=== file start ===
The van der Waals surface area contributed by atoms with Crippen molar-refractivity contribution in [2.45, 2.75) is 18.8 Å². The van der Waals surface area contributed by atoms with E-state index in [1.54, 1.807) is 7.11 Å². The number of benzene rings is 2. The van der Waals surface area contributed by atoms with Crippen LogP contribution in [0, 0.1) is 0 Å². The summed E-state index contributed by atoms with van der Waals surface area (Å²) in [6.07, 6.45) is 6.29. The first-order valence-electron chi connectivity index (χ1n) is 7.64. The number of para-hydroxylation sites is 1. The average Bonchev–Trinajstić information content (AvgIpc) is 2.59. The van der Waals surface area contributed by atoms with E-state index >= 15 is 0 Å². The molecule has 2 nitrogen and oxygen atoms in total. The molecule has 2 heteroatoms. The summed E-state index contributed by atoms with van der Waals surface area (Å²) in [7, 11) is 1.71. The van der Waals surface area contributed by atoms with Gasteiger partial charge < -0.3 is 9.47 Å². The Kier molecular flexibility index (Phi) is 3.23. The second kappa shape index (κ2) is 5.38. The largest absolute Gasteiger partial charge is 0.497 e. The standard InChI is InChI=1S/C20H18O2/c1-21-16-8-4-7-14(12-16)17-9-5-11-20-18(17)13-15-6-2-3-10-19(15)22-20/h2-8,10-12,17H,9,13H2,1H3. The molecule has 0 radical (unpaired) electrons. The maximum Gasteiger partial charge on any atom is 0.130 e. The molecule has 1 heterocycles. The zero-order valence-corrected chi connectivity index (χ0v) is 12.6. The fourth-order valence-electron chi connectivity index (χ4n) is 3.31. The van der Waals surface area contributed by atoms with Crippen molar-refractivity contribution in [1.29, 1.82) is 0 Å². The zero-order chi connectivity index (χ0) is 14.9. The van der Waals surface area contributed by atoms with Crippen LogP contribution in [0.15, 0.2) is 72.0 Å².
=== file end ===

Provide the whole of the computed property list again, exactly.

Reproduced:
The van der Waals surface area contributed by atoms with Crippen molar-refractivity contribution in [2.45, 2.75) is 18.8 Å². The van der Waals surface area contributed by atoms with E-state index in [1.54, 1.807) is 7.11 Å². The number of benzene rings is 2. The van der Waals surface area contributed by atoms with Crippen LogP contribution in [0, 0.1) is 0 Å². The summed E-state index contributed by atoms with van der Waals surface area (Å²) in [6.07, 6.45) is 6.29. The first-order valence-electron chi connectivity index (χ1n) is 7.64. The number of para-hydroxylation sites is 1. The average Bonchev–Trinajstić information content (AvgIpc) is 2.59. The van der Waals surface area contributed by atoms with E-state index >= 15 is 0 Å². The molecule has 2 nitrogen and oxygen atoms in total. The molecule has 2 heteroatoms. The summed E-state index contributed by atoms with van der Waals surface area (Å²) in [7, 11) is 1.71. The van der Waals surface area contributed by atoms with Gasteiger partial charge < -0.3 is 9.47 Å². The Kier molecular flexibility index (Phi) is 3.23. The second kappa shape index (κ2) is 5.38. The largest absolute Gasteiger partial charge is 0.497 e. The standard InChI is InChI=1S/C20H18O2/c1-21-16-8-4-7-14(12-16)17-9-5-11-20-18(17)13-15-6-2-3-10-19(15)22-20/h2-8,10-12,17H,9,13H2,1H3. The molecule has 0 radical (unpaired) electrons. The maximum Gasteiger partial charge on any atom is 0.130 e. The molecule has 1 heterocycles. The zero-order valence-corrected chi connectivity index (χ0v) is 12.6. The fourth-order valence-electron chi connectivity index (χ4n) is 3.31. The van der Waals surface area contributed by atoms with Crippen molar-refractivity contribution in [1.29, 1.82) is 0 Å². The zero-order chi connectivity index (χ0) is 14.9. The van der Waals surface area contributed by atoms with Crippen LogP contribution in [0.15, 0.2) is 72.0 Å².